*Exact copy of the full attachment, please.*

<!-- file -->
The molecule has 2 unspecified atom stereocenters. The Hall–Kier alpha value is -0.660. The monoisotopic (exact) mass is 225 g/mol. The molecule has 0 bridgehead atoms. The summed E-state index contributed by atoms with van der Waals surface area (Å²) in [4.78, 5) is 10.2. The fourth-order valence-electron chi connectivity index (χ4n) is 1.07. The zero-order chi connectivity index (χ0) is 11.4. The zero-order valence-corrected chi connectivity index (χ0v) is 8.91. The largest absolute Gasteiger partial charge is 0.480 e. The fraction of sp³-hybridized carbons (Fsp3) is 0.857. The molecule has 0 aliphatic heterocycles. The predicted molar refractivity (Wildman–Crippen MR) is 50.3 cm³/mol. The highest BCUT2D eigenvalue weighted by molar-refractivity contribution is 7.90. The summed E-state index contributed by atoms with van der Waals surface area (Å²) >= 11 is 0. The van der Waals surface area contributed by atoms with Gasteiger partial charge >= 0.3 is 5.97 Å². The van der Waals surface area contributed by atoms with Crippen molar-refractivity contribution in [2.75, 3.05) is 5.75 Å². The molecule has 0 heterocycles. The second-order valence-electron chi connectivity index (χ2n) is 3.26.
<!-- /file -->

The molecule has 2 unspecified atom stereocenters. The Hall–Kier alpha value is -0.660. The monoisotopic (exact) mass is 225 g/mol. The molecule has 0 bridgehead atoms. The summed E-state index contributed by atoms with van der Waals surface area (Å²) in [4.78, 5) is 10.2. The fourth-order valence-electron chi connectivity index (χ4n) is 1.07. The zero-order chi connectivity index (χ0) is 11.4. The zero-order valence-corrected chi connectivity index (χ0v) is 8.91. The largest absolute Gasteiger partial charge is 0.480 e. The fraction of sp³-hybridized carbons (Fsp3) is 0.857. The molecule has 0 aliphatic heterocycles. The predicted molar refractivity (Wildman–Crippen MR) is 50.3 cm³/mol. The highest BCUT2D eigenvalue weighted by molar-refractivity contribution is 7.90. The summed E-state index contributed by atoms with van der Waals surface area (Å²) >= 11 is 0. The van der Waals surface area contributed by atoms with Gasteiger partial charge >= 0.3 is 5.97 Å². The van der Waals surface area contributed by atoms with Crippen molar-refractivity contribution in [2.75, 3.05) is 5.75 Å². The molecule has 0 heterocycles. The second-order valence-electron chi connectivity index (χ2n) is 3.26.